Eugene is said to have gained the affection of the people by his affability and generosity. He died at Tivoli; whither he had gone to avoid the summer heats, and was buried in front of the high altar in St. Peter's, Rome. St. Bernard followed him to the grave (August 20). "The unassuming but astute pupil of St. Bernard", says Gregorovius, "had always continued to wear the coarse habit of Clairvaux beneath the purple; the stoic virtues of monasticism accompanied him through his stormy career, and invested him with that power of passive resistance which has always remained the most effectual weapon of the popes." St. Antoninus pronounces Eugene III "one of the greatest and most afflicted of the popes". Pius IX by a decree of December 28, 1872, approved the cult which from time immemorial the Pisans have rendered to their countryman, and ordered him to be honored with Mass and Office rite duplici on the anniversary of his death.
James F. Loughlin.
EUGENE IV (GABRIELLO CONDULMARO, or CONDULMERIO), b. at Venice, 1383; elected March 4, 1431; d. at Rome, February 23, 1447. He sprang from a wealthy Venetian family and was a nephew, on the mother's side, of Gregory XII. His personal presence was princely and imposing. He was tall, thin, with a remarkably winning countenance. Coming at an early age into the possession of great wealth, he distributed 20,000 ducats to the poor and, turning his back upon the world, entered the Augustinian monastery of St. George in his native city. At the age of twenty-four he was appointed by his uncle Bishop of Siena; but since the people of that city objected to the rule of a foreigner, he resigned the bishopric and, in 1408, was created Cardinal-Priest of St. Clement. He rendered signal service to Pope Martin V by his labors as legate in Picenum (March of Ancona) and later by quelling a sedition of the Bolognesi. In recognition of his abilities, the conclave, assembled at Rome in the church of the Minerva after the death of Martin V, elected Cardinal Condulmaro to the papacy on the first scrutiny. He assumed the name of Eugene IV, possibly anticipating a stormy pontificate similar to that of Eugene III. Stormy, in fact, his reign was destined to be; and it cannot be denied that many of his troubles were owing to his own want of tact, which alienated all parties from him. By the terms of the capitulation which he signed before election and afterwards confirmed by a Bull, Eugene secured to the cardinals one-half of all the revenues of the Church, and promised to consult with them on all questions of importance relating to the spiritual and temporal concerns of the Church and the Papal States. He was crowned at St. Peter's, March 11, 1431.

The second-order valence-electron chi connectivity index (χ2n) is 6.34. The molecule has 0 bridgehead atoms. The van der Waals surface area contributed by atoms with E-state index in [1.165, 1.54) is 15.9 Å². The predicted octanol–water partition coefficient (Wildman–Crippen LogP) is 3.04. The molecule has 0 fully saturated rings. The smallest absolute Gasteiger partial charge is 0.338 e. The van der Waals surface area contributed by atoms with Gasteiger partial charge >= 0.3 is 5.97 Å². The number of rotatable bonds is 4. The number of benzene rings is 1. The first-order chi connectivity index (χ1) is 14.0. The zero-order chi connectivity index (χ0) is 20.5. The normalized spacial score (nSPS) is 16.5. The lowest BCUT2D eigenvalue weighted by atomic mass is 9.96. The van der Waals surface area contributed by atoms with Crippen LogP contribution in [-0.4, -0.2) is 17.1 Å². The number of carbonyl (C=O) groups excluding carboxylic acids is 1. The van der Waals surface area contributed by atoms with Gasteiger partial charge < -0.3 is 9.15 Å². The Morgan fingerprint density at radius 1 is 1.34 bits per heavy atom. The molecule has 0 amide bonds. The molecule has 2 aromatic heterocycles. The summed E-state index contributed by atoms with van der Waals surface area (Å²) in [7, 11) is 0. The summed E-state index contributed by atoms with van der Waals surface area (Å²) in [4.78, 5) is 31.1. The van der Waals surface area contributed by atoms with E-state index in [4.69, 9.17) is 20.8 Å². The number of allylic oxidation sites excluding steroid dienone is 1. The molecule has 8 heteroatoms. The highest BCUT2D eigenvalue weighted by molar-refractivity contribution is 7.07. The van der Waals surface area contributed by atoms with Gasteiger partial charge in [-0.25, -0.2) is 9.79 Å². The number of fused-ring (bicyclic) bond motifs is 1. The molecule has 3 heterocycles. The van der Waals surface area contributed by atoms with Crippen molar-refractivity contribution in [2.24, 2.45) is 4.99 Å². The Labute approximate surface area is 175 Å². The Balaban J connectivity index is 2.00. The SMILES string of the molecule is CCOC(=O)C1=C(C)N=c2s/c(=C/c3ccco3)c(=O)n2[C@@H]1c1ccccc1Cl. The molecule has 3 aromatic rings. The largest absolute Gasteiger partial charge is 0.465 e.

Eugene continued on the throne his simple routine of monastic life and gave great edification by his regularity and unfeigned piety. But his hatred of nepotism, the solitary defect of his great predecessor, led him into a fierce and sanguinary conflict with the house of Colonna, which would have resulted disastrously for the pope, had not Florence, Venice, and Naples come to his aid. A peace was patched up by virtue of which the Colonnesi surrendered their castles and paid an indemnity of 75,000 ducats. Scarcely was this danger averted when Eugene became involved in a far more serious struggle, destined to trouble his entire pontificate. Martin V had convoked the Council of Basle (q.v.) which opened with scant attendance July 23, 1431. Distrusting the spirit which was reigning at the council, Eugene, by a Bull dated December 18, 1431, dissolved it, to meet eighteen months later in Bologna. There is no doubt that this exercise of the papal prerogative would sooner or later have become imperative; but it seems unwise to have resorted to it before the council had taken any overt steps in the wrong direction. It alienated public opinion, and gave color to the charge that the Curia was opposed to any measures of reform. The prelates at Basle refused to separate, and issued an encyclical to all the faithful in which they proclaimed their determination to continue their labors. In this course they had the assurance of support from all the secular powers, and on February 15, 1432, they reasserted the Gallican doctrine of the superiority of the council to the pope (see Council of Constance). All efforts to induce Eugene to recall his Bull of dissolution having failed, the council, on April 29, formally summoned the pope and his cardinals to appear at Basle within three months, or to be punished for contumacy. The schism which now seemed inevitable was for the time averted by the exertions of Sigismund, who had come to Rome to receive the imperial crown, May 31, 1433. The pope recalled the Bull and acknowledged the council as ecumenical, December 15, 1433. In the following May, 1434, a revolution, fomented by the pope's enemies, broke out in Rome. Eugene, in the garb of a monk, and pelted with stones, escaped down the Tiber to Ostia, whence the friendly Florentines conducted him to their city and received him with an ovation. He took up his residence in the Dominican convent of Santa Maria Novella, and sent Vitelleschi, the militant Bishop of Recanati, to restore order in the States of the Church.